Nearly every time I write an article (or talk on the radio) about lesbian, gay, bisexual, and transgender (LGBT) issues, someone then contacts me to complain about my employment of the word "queer". Since summer is the season for LGBT(Q!) pride events, it seems like the ideal time to que(e)ry the term "queer", and to think about why it seems to be a word that divides opinion.
Run by artist Sadie Lee whose own work often explores gender identity and flux and whose paintings fall under several categories like "Tomboys and Crossdressers" and "Inappropriate Women", Lee presents a quarterly tour of the museum's permanent collection accompanied by an LGBT artist from a wide variety of media.
LGBT History Month is a good time to consider whether and, if so, how lesbian, gay, bisexual, and transgender people are represented in popular media. While TV shows, films, and books are frequently analysed, one form of popular media that might get forgotten is video games. So how do video games depict LGBT people and why does this matter?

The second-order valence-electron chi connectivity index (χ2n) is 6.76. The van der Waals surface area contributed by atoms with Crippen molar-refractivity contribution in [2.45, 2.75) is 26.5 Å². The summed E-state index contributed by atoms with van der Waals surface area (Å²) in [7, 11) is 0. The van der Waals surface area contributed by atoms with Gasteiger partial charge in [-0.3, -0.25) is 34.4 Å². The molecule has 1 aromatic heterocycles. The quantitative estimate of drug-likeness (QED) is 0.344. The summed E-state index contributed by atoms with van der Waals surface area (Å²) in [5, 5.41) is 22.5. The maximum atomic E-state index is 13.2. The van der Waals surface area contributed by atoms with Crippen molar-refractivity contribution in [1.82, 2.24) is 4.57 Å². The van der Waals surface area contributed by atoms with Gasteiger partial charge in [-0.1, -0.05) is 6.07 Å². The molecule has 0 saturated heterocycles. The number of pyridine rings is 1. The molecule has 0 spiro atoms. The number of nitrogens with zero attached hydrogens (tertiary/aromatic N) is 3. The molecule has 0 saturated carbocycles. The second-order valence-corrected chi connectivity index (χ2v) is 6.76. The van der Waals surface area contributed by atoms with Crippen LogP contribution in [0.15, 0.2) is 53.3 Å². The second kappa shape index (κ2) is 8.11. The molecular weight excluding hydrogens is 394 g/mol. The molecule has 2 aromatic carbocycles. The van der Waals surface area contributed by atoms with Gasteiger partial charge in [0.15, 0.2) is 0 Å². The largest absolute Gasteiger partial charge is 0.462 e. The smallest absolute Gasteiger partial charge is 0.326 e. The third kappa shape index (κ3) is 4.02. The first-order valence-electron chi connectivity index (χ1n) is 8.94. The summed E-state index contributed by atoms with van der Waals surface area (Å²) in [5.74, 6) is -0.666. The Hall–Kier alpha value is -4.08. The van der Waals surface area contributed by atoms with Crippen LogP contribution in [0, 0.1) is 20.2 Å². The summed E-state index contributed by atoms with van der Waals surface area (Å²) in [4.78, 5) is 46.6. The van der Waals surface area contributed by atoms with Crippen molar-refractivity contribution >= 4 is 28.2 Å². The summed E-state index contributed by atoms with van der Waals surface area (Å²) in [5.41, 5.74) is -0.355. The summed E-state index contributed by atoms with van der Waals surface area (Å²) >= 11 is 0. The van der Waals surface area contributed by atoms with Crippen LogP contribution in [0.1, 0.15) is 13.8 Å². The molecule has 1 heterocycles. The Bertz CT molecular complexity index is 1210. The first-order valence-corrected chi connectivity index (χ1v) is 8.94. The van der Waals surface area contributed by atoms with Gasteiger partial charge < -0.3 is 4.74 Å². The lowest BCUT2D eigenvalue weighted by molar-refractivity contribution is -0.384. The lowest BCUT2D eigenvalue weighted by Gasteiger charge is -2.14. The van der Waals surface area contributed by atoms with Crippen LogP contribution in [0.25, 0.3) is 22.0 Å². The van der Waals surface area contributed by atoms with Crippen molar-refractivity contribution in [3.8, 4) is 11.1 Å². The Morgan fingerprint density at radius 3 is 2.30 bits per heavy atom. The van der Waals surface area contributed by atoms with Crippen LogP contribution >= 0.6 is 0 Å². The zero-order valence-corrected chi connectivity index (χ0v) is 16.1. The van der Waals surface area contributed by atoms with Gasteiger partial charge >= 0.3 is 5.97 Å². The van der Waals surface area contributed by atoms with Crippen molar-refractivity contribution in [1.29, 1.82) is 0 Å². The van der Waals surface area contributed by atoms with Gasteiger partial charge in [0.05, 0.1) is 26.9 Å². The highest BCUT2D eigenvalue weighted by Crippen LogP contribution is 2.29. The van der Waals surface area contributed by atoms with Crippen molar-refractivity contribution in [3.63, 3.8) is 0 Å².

Christian fundamentalists should cease their phoney claims of persecution and drop their demand to be able to discriminate lesbian, gay, bisexual and transgender people. Instead, they should concentrate on supporting their fellow Christians elsewhere in the world who are suffering real and grave persecution because of their faith.
You will do anything to save your life if you think you're going to be killed. When they were kicking my boyfriend, a strapping guy, down to the floor and then in the head, I thought, "That's it- we're going to die." I invented a fictional sister and kept repeating, "My little sister's at home, we really need to get home - just let us go."